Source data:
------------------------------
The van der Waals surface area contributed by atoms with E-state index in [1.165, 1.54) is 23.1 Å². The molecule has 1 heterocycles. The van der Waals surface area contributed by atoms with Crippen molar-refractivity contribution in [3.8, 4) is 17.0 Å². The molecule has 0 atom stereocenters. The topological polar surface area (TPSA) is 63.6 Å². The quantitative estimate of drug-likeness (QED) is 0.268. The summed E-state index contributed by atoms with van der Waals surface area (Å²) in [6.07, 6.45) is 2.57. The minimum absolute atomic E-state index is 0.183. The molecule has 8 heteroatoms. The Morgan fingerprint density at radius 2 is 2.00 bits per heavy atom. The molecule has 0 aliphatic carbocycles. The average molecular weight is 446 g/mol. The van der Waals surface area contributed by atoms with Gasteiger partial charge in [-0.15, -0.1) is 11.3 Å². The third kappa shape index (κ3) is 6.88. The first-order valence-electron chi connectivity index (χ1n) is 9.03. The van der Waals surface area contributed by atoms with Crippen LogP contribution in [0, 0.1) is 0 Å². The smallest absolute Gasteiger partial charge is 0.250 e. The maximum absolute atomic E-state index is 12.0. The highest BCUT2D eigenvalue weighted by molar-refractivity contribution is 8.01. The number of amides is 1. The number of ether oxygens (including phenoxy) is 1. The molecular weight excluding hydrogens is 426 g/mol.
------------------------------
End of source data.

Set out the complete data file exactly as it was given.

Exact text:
The van der Waals surface area contributed by atoms with E-state index in [1.165, 1.54) is 23.1 Å². The molecule has 1 heterocycles. The van der Waals surface area contributed by atoms with Crippen molar-refractivity contribution in [3.8, 4) is 17.0 Å². The molecule has 0 atom stereocenters. The topological polar surface area (TPSA) is 63.6 Å². The quantitative estimate of drug-likeness (QED) is 0.268. The summed E-state index contributed by atoms with van der Waals surface area (Å²) in [6.07, 6.45) is 2.57. The minimum absolute atomic E-state index is 0.183. The molecule has 8 heteroatoms. The Morgan fingerprint density at radius 2 is 2.00 bits per heavy atom. The molecule has 0 aliphatic carbocycles. The average molecular weight is 446 g/mol. The van der Waals surface area contributed by atoms with Gasteiger partial charge in [-0.15, -0.1) is 11.3 Å². The third kappa shape index (κ3) is 6.88. The first-order valence-electron chi connectivity index (χ1n) is 9.03. The van der Waals surface area contributed by atoms with Crippen LogP contribution in [0, 0.1) is 0 Å². The smallest absolute Gasteiger partial charge is 0.250 e. The maximum absolute atomic E-state index is 12.0. The highest BCUT2D eigenvalue weighted by molar-refractivity contribution is 8.01. The number of amides is 1. The number of ether oxygens (including phenoxy) is 1. The molecular weight excluding hydrogens is 426 g/mol.